Objective. To investigate the associations between patient age, sociological factors, and the microbiology of pediatric neck infections. Methods. Retrospective chart review of children up to 5 years old who underwent surgical management of suppurative cervical lymphadenitis. Results. A total of 76 individuals met inclusion criteria; 93% of culture-positive infections were caused by Staphylococcus aureus in infants, compared with 59% in children between 13 months and 5 years of age (P =.002). Of the S aureus isolates, 51% were methicillin-resistant S aureus (MRSA) and 49% were methicillin-sensitive S aureus. Methicillin resistance was associated with African American race (P =.004); 67% of participants received empirical antibiotics prior to admission. Of these, 73% received antibiotics in the β-lactam class, and 25% received treatment with clindamycin. Conclusions. Incidence of MRSA is high in infants with cervical lymphadenitis who fail empirical antibiotic therapy and require surgical management. Empirical coverage for cervical lymphadenitis with β-lactam antibiotics may provide inadequate coverage for early infection in this population.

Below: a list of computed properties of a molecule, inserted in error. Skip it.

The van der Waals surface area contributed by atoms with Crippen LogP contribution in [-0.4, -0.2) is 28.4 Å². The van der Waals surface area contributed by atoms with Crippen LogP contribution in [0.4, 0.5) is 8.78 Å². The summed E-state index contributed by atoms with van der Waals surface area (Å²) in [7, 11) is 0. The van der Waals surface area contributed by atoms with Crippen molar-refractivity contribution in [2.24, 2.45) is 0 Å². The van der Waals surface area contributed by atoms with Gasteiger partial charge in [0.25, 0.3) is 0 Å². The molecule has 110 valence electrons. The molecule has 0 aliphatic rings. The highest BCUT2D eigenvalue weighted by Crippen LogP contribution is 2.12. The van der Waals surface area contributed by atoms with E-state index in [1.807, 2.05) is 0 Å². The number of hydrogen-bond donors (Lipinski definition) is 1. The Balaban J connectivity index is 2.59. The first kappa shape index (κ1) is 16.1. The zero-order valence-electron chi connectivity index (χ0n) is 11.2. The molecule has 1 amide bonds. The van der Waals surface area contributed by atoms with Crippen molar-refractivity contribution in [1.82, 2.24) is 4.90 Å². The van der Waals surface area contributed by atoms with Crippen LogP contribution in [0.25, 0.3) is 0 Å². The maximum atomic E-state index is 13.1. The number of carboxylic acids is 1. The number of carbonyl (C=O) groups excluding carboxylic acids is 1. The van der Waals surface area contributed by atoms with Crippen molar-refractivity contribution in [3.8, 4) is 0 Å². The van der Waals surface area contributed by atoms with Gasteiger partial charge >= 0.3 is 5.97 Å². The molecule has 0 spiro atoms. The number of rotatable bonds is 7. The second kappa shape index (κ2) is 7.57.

|Number of pages||6|
|Publication status||Published - 01-01-2015|
All Science Journal Classification (ASJC) codes
- Pediatrics, Perinatology, and Child Health